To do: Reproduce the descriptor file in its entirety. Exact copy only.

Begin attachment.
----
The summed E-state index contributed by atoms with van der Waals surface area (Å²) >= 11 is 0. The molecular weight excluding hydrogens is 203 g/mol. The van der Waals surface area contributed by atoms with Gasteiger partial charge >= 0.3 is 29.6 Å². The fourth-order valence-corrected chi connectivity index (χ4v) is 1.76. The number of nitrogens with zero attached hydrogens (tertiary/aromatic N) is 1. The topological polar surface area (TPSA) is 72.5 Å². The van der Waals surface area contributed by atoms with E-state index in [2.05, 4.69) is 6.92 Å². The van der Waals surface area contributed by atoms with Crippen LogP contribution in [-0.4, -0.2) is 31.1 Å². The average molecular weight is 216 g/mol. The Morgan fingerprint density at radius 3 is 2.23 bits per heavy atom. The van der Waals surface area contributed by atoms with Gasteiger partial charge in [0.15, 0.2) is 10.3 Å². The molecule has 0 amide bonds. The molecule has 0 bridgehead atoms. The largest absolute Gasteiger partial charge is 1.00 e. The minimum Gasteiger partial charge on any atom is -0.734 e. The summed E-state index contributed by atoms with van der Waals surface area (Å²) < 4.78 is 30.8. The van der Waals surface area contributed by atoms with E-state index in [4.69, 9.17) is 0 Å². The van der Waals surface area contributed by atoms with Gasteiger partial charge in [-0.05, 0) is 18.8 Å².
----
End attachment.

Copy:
The summed E-state index contributed by atoms with van der Waals surface area (Å²) >= 11 is 0. The molecular weight excluding hydrogens is 203 g/mol. The van der Waals surface area contributed by atoms with Gasteiger partial charge >= 0.3 is 29.6 Å². The fourth-order valence-corrected chi connectivity index (χ4v) is 1.76. The number of nitrogens with zero attached hydrogens (tertiary/aromatic N) is 1. The topological polar surface area (TPSA) is 72.5 Å². The van der Waals surface area contributed by atoms with E-state index in [2.05, 4.69) is 6.92 Å². The van der Waals surface area contributed by atoms with Crippen LogP contribution in [-0.4, -0.2) is 31.1 Å². The average molecular weight is 216 g/mol. The Morgan fingerprint density at radius 3 is 2.23 bits per heavy atom. The van der Waals surface area contributed by atoms with Gasteiger partial charge in [0.15, 0.2) is 10.3 Å². The molecule has 0 amide bonds. The molecule has 0 bridgehead atoms. The largest absolute Gasteiger partial charge is 1.00 e. The minimum Gasteiger partial charge on any atom is -0.734 e. The summed E-state index contributed by atoms with van der Waals surface area (Å²) < 4.78 is 30.8. The van der Waals surface area contributed by atoms with E-state index in [4.69, 9.17) is 0 Å². The van der Waals surface area contributed by atoms with Gasteiger partial charge in [-0.05, 0) is 18.8 Å².